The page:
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Nokia Lumia 630 review

Nokia Lumia 630 review

The Nokia Lumia 630 is one of the most affordable smartphones around right now – it costs just £90, putting it neck and neck with the Android-powered Motorola Moto E.

So what do you get for your money? Let’s take a look.

First impressions and design

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Like the rest of the Lumia range, the 630 is very bright and colourful, with a matte plastic case. Its back actually pops off, so you can slot in a SIM card and replace the battery should you wish.

The matte finish isn’t quite as premium as the iPhone 5C’s gloss, but the handset feels very well put together, and like it should cost much more than its ridiculously low price tag.

It’s essentially the same device as last year’s wallet-friendly Lumia 520, but slightly bigger, and running slightly newer software. Speaking of which…


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The Lumia 630 runs Windows Phone 8.1, which is the latest version of Microsoft’s mobile OS. It brings with it a host of features that have so far been missing.

Action Centre lets you pull down from the top of the screen to see notifications and settings, just as you would on Android and iOS.

You can also keep tabs on your usage thanks to the Battery Saver app, Data Sense, and Storage Sense.

Seeing as Nokia is now owned by Microsoft, services like mobile Office and SkyDrive now come as standard, along with Nokia stalwarts like Here Maps, Here Drive+ and MixRadio.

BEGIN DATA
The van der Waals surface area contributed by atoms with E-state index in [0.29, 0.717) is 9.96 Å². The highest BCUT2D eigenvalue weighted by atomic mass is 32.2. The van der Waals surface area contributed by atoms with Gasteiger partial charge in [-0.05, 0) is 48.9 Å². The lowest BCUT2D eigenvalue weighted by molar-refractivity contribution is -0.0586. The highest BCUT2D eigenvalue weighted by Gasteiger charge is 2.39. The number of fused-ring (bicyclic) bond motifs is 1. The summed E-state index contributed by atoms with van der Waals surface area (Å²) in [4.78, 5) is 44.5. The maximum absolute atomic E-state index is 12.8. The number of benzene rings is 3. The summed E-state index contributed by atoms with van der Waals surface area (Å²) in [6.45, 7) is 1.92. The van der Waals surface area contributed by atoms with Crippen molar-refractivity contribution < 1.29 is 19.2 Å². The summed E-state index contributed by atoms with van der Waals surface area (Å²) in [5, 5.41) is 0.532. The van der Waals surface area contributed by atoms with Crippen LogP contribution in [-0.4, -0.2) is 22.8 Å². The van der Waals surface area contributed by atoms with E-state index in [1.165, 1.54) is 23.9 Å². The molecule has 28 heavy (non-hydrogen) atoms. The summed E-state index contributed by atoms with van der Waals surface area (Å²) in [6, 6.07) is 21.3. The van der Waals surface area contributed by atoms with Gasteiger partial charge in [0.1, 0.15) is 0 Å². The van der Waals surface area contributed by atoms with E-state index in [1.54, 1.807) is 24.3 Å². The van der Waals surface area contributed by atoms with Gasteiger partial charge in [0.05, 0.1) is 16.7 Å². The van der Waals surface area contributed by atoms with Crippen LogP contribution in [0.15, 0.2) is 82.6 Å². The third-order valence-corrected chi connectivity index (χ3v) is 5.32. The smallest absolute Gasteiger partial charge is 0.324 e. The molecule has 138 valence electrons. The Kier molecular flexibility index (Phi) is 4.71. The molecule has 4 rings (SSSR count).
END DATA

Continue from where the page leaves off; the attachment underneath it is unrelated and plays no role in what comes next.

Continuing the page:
You also get Xbox Music and Video apps.

The Windows Phone Store still has fewer apps than Google Play and Apple’s App Store, but it’s a lot better than it was.

It has most of the big names like Spotify and Instagram, but be prepared to wait for the latest releases compared to your Android- and iOS-toting brethren.


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The bad news is Cortana, Microsoft’s Siri-style digital assistant, hasn’t launched in the UK yet.

The good news is that the 630 doesn’t scrimp too much elsewhere. The 5-megapixel camera takes bright pictures with plenty of contrast, though the lack of flash is a bit disappointing.

You do still get full control over settings like white balance and ISO though.

Mid-range offerings like the HTC Desire 610 have been going selfie-mad of late, but the Nokia Lumia 630 doesn’t have a front-facing camera, so you’ll have to do it the old-fashioned way and turn it back on yourself. That, or shoot into a mirror.

There’s no 4G either, unlike the new and improved Moto G (though that does cost about £60 more than the Lumia 630).


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Obviously for £90, you’re not getting top-of-the-range performance. The Lumia 630 is fine for everyday tasks like web browsing, but it does occasionally struggle with games and HD video.

Likewise, the speakers go pretty loud, but soon start to distort.

The quad-core 1.2GHz Snapdragon S4 chip coupled with a measly 512MB of RAM isn’t anywhere near as fast as rivals. The same price Moto E, for example, has a slightly lower-specced processor, but 1GB of RAM, which makes all the difference.

The screen, though slightly bigger, is also less sharp, with 221ppi compared to the Moto E’s 256. It does look a little grainy, so isn’t ideal for watching videos or browsing photographs.


The Lumia 630 is great value for money. It has its compromises, but then for £90 you’ve got to expect that.

The Moto E is the better buy, with more apps and faster performance. But if you want a slightly bigger screen and are a fan of the Windows Phone OS, the Lumia 630 is a fantastic buy.

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